I don't understand how RAM64+ unit can read/write independant registers.
The "RAM8.hdl" can write to 8 different registers. This I understand.
But above that it's simply defer to lower levels, until reaching RAM8 and always read/write to the same 8 RAM8 registers.
For example, "RAM64.hdl" :
It takes "address[6]", but then defer to RAM8 : RAM8(in=in, load=l1, address=address[0..2], out=t1);
And there it will read/write to only the 8 basic registers.
So, how can the RAM64 address be independant ?
To me, read/write only occurs on the last 3 bits.
So, 010110 have the same value than 101110 , or any xxx110 ...
I guess I'm missing something !

Administrator

The RAM16 contains 8 RAM8s. Each one of those RAM8 contains 8 Registers, so there are a total of 64 Registers.
The structure of the RAM64 is the same as that of the RAM8, except that the Registers in the RAM8 are replaced by RAM8s in the RAM64. Three of the RAM64's address bits control which RAM8 is active  its output is sent the the main 'out' and it gets loaded if the main 'load' input is true  and the other 3 address bits are connected the RAM8s.
For addr = 010011, all RAM8s read word 3, and logic in the RAM64 selects RAM8 #2's 'out' for the main 'out' output.
If the main 'load' input is true then logic in the RAM64 ensures that only RAM8 #2's 'load' is true, and the other RAM8's will be unaffected.
Mark


"Three of the RAM64's address bits control which RAM8 is active  its output is sent the the main 'out' and it gets loaded if the main 'load' input is true  and the other 3 address bits are connected the RAM8s."
But if load is false, that means I want to read. So all RAM8 is selected with load 0.
Then all the RAM8 are the same ? Cause same 3 bit address ?
"For addr = 010011, all RAM8s read word 3, and logic in the RAM64 selects RAM8 #2's 'out' for the main 'out' output.
If the main 'load' input is true then logic in the RAM64 ensures that only RAM8 #2's 'load' is true, and the other RAM8's will be unaffected. "
Only RAM8 does the "register with dff" (Register.hdl then Bit.hdl).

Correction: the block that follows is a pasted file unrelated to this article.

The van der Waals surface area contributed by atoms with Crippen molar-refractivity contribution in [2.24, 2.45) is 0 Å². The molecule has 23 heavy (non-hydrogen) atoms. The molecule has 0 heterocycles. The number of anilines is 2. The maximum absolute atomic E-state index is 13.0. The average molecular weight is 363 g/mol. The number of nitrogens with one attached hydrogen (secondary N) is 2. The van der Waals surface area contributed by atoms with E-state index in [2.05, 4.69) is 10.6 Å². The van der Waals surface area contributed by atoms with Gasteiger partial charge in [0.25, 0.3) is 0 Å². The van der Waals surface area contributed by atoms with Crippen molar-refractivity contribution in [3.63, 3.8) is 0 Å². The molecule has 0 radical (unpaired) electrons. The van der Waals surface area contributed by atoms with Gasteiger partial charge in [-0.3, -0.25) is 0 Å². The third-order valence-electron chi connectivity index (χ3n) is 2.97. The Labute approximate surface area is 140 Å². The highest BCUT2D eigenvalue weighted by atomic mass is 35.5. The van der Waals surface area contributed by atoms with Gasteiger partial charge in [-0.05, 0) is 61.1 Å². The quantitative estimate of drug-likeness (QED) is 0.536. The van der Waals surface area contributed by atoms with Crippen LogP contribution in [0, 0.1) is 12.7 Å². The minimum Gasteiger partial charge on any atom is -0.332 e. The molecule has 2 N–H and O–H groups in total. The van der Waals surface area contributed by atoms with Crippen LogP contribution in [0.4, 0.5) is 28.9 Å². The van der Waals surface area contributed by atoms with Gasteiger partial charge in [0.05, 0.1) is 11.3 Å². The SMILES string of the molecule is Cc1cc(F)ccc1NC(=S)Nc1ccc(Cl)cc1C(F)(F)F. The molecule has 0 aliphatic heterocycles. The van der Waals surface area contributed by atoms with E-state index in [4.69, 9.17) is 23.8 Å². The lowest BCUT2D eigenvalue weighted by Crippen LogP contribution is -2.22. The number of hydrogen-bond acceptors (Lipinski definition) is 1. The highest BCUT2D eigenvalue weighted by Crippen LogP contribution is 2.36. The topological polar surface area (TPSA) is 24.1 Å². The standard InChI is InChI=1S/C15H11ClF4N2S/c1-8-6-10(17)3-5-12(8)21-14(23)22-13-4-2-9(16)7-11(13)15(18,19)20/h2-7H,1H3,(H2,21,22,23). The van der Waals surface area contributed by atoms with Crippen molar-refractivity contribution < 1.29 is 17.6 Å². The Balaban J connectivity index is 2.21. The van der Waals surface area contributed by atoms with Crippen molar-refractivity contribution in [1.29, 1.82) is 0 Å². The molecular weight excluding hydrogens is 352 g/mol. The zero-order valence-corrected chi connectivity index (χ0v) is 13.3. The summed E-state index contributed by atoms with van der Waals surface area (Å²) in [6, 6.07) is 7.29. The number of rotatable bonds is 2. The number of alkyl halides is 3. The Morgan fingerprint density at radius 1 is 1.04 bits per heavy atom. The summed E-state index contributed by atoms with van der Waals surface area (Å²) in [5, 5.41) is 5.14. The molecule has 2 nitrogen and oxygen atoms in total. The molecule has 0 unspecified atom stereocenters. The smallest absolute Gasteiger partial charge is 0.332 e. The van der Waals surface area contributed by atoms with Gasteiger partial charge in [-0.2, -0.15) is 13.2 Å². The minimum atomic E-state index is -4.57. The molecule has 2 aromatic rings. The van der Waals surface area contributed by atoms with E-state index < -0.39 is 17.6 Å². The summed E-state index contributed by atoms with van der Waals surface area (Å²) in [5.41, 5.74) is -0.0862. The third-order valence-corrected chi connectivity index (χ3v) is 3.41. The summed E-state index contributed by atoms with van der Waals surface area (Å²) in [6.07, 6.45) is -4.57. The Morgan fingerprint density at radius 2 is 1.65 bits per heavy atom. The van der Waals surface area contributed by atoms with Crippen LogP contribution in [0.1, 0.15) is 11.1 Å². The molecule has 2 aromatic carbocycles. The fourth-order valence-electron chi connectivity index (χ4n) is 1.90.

How can RAM64 registers be independant if they do not the "register with dff" ?
What I see is that all RAM8 are selected with the same address!
Then RAM64 selects one of them.
So value at all address xxx010 are the same.
I'm totally lost.


trogne wrote
What I see is that all RAM8 are selected with the same address!
Then RAM64 selects one of them.
So value at all address xxx010 are the same.
It's like having 8 towns with exactly the same street names in them. If you only use the street name and number, you'll select 8 different houses. It doesn't mean that the same people live in each of them though, right?
Each house is in different town, so the town name (or its postal code) can be used to choose exactly one of them.


This post was updated on .
Thanks for the analogy. I like that.
What confuse me most is that, for RAM64, the 3 most significant bits, never reach the bits process in Bit.hdl :
CHIP Bit {
IN in, load;
OUT out;
PARTS:
Mux(a=t1, b=in, sel=load, out=w1);
DFF(in=w1, out=t1, out=out);
}
In RAM64 there's 8 lines like that :
RAM8(in=in, load=l1, address=address[0..2], out=t1);
That makes 64 registers, and I understand that. But the fact that only the [0..2] part of the address finally reach the Bit.hdl process is confusing me.
For example, how the value at address 010101 can be remembered, if ONLY the last part, 101, reaches the Bit.hdl process ?
Is this why it's called "Register.hdl" instead of "RAM.hdl" ?